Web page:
"Peace Economics" authors Jurgen Brauer and J. Paul Dunne discuss their recent book on economic principles in violence-afflicted states.

 

1. What is peace economics?

Peace economics is the branch of economics that studies the design of societies’ political, economic, and cultural institutions and their interacting policies and actions to prevent, mitigate, or resolve any type of latent or actual violent conflict within and between societies.

2. What topics are covered in the volume?

The primer covers economic development, economic growth, macroeconomic stabilization, and global trade and finance in both theory and practice, with a particular focus on the ways in which violence and recovery from violence affect them all. Though the economic effects of violence are difficult to quantify for a variety of reasons, it is clear that war and other violent conflict have almost entirely negative economic effects, both during active fighting and long thereafter. However, carefully crafted peace agreements, well-designed economic policy, and effective aid can alleviate the economic damage done and thus reduce the chance of a relapse into violence.

3. How does this volume assist practitioners in navigating postconflict reconstruction?

In the economics of peace, there is a danger of missing the forest for the trees. Practitioners tend to focus on the trees: They are keen to answer the question of what to do when specific problems arise. The answer partly depends, however, on what the desired healthy forest is to look like. The economics of peace can be understood as an ecosystem, and fixing one’s gaze on design principles, rather than context specifics, assists not only postwar reconstruction, but also violence prevention, mitigation, and building immunity and resilience to violence. Thus the purpose of the primer extends beyond pure economics into the wider realm of social reconstitution, social contract, and social capital in the hopes of helping practitioners build a stronger and more stable peace. One might think of this as peace engineering.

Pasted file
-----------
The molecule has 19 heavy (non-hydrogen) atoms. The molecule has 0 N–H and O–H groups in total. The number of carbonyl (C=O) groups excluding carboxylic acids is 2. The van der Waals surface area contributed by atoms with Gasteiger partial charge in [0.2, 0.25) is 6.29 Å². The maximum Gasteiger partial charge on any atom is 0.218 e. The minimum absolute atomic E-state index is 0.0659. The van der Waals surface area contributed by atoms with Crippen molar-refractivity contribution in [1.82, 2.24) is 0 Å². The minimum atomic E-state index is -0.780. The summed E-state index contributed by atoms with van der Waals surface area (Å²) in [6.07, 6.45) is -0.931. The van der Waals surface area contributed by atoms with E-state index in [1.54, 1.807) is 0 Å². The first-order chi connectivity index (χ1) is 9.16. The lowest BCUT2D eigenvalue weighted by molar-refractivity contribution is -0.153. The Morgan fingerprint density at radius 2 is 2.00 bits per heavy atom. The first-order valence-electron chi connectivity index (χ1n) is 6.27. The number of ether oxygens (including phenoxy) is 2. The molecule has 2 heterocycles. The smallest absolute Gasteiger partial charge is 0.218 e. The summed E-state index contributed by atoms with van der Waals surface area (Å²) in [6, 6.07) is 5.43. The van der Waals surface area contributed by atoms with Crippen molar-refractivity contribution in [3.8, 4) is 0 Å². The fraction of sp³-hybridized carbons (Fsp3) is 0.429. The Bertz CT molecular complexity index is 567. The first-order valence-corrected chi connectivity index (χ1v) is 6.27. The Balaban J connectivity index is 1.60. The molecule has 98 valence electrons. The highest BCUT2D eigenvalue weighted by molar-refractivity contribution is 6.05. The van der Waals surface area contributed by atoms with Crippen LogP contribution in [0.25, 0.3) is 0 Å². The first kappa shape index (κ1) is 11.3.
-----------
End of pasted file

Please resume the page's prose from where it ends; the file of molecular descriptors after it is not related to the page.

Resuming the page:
4. Why is it important to approach building peace from an economic perspective?

Designing peace from an economic perspective—and creating the institutions that can implement the policies stemming from peace agreements—ultimately calls for practitioners to adhere to that aim to redraw the social contract and reestablish social capital, both among leaders and between the eventual governments and the public. The principles cannot guarantee success, but as both theory and the legacy of negotiated peace treaties since the end of the Cold War have shown, designing policies with these principles in mind can improve the chances of creating a stronger peace.

5. What are the key principles of designing stable peace?

We detail twelve principles that designers of peace agreements should not fail to meet. If followed they should explain the successful making and the resilient keeping of peace. Conversely, their absence or violation may explain the continuance or recurrence of war. The principles—steps toward a choice architecture of peace—should be viewed as a complete and mutually reinforcing package.

Examples include:

  • The Principle of Authentic Authority Peace negotiators derive their authority to speak for others from culturally sanctioned ideas concerning forms of representation, the right to organize and assemble, and the ability of people to address their own problems as well as find indigenous solutions to them.
  • The Principle of Common Value Formation Common preferences transcend differences and produce a voluntary coming-together of like-minded actors who are likely to cooperate for mutual benefit.
  • The Principle of Self-Policing Enforcement It is generally more efficient and effective to supply parties with the ability to monitor each other than to rely on external monitoring although there may be exceptions when, for example, economies of scale make it worthwhile to outsource at least part of the monitoring function.

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